1. Mmm, I’ll keep that in mind about the Pythagorean Theorem. It might be fun to explore different proofs…

Your “build it for myself” approach reminds me of a lot of strong math students. When my dad (now a professor) was in school, he used to listen for the statement of a theorem, then stop paying attention to the lecturer, and just try to prove it on his own. He says it was great practice for him (though he doesn’t necessarily recommend it for everyone).

14. This is so weird reading this post. Yesterday I did some revision with a class I have only just met on applying Pythagoras’ Theorem. When I offered a problem involving finding the distance between two points, I was surprised to see the students grab for the recitation of a formula (incorrectly recalled BTW), even when I presented this as part of a set of application problems. It was like the formula overwhelmed all thinking. It made me realise that in my mind, I never remember the formula – I tap into my understanding of the underlying triangle – ableit very rapidly.

It was fun helping the class see how to access this thinking. I think a key to getting this happen was giving concrete values of points, insisting on them sketching the points (roughly) and drawing, or at least, discussing the triangle dimensions – and only in the last problem using variables. Which is *exactly* the sequence you showed in your post! 🙂 So was pleasantly weird reading this post – like seeing my whiteboard but drawn by you 🙂

Thanks for the great exposition!

1. Thanks for the story! It’s sort of funny that the two of us would converge on exactly the same explanation, but then again, the whole point of math is its universality. Still very weird, though, that you’d come across my exposition just a day after giving yours. Coincidences… 🙂

15. (I realize that this is a late comment, but I just found your awesome blog.)

I’ve never used the same terms to describe it, but this is exactly I how like remembering/knowing things, especially math. My best math teacher always told me to focus less on the formula, but remember how to get it. I took that advice to heart, and as a result, I am now a “math person” who can’t remember most formulas off the top of my head. But I can easily figure them out for you in a few moments.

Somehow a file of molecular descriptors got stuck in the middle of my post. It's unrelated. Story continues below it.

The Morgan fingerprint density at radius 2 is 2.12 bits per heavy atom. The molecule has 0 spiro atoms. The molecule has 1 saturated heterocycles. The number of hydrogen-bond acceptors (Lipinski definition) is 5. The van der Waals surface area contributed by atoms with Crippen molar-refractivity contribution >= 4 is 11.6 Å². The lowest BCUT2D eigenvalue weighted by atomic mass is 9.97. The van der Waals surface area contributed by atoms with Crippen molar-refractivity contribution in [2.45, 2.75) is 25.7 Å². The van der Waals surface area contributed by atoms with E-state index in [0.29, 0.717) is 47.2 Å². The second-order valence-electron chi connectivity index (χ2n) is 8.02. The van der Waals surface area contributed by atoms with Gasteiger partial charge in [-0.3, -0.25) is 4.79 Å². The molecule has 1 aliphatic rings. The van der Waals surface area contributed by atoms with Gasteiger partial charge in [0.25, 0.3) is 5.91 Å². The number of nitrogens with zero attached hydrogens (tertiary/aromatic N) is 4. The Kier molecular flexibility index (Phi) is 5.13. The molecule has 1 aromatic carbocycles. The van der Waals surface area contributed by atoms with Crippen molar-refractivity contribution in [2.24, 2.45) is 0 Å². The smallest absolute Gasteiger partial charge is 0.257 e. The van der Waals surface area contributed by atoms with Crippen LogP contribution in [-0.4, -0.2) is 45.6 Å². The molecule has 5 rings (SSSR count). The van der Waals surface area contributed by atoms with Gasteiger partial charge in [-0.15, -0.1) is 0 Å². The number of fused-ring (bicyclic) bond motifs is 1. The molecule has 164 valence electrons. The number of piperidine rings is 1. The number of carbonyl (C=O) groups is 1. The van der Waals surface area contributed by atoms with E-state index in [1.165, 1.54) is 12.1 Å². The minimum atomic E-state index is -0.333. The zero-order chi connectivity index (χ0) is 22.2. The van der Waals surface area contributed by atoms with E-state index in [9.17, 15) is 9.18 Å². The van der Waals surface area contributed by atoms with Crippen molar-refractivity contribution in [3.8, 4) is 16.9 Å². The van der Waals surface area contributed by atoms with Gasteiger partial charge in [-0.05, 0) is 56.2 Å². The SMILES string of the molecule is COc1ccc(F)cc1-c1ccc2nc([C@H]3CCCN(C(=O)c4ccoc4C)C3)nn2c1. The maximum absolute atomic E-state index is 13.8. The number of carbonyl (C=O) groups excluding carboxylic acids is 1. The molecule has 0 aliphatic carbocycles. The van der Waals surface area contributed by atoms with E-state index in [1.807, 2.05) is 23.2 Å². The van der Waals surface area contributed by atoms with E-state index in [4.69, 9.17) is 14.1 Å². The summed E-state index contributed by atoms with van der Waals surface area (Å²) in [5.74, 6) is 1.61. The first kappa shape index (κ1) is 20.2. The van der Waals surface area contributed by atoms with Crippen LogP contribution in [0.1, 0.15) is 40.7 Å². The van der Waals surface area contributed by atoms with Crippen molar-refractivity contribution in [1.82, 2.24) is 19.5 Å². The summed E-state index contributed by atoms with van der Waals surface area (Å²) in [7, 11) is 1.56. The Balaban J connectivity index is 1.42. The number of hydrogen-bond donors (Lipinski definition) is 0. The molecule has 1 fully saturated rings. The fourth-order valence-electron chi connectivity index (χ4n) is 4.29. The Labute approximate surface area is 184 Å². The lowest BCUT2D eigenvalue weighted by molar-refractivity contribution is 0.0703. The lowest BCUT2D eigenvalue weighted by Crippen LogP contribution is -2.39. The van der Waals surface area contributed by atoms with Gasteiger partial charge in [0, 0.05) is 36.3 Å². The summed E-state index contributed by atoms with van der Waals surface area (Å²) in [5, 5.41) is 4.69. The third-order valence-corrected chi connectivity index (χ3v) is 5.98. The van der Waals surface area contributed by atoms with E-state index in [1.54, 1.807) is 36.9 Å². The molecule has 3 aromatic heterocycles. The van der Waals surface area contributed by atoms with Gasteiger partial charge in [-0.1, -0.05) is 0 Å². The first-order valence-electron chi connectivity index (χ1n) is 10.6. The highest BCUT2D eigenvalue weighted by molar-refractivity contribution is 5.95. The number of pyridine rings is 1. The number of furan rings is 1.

It makes me sad to realize that this really isn’t the standard method of teaching math. Especially to those students who obviously have trouble memorizing formulas. I tutor math, and it is amazing how often I see students have that “aha” moment of real understanding when I actually explain what a formula or method does, and why it does it.

1. Yeah, it always amazes me how many students think that the content of math is strictly limited to using formulas. Sure, using formulas is important, but so is their meaning and origin.

(And thanks for reading!)

16. Wayne Broughton says:

Great article and pictures! I hope to point students to this website sometimes to make them more aware of their own “black box” thinking.

Another kind of black box, often literally so, is the student’s calculator. In my calculus classes I like to compare it to an ancient oracle or magic spell, because students have exactly the same kind of mind-set toward their calculator as people once had towards an oracle: you ask a question, it produces an answer from apparently nowhere, and the answer must be true because the black box said so (justified by the gods long ago and now presumably by some mysterious “smart” people who programmed it somehow).This kind of magical thinking leads to fallacies like assuming that the 10-digit decimal answer shown on the calculator is “exactly” correct, or (even worse) trusting a ridiculous answer that results from erroneous input without considering the reasonableness of the answer.

I want my students to think about how amazing it is that they have just “assumed” that their calculator can correctly produce the sine of an angle or the logarithm of a number without ever wondering how on Earth it could possibly do so. (Is there a little gremlin inside carefully drawing a right triangle and measuring the lengths of the sides?) Then when I develop the power series for the sine function or logarithm function it can be presented as finally stripping away some of the mystery and opacity of the black box.

17. I have always been antagonised by the black box, being told to leave assumptions at the departure gate, I always want to check the flight record, even when there isn’t a crash, to be confident that the black box was recording the right variables if there had been an adverse outcome.

18. Sadly, I found this doesn’t work for some people.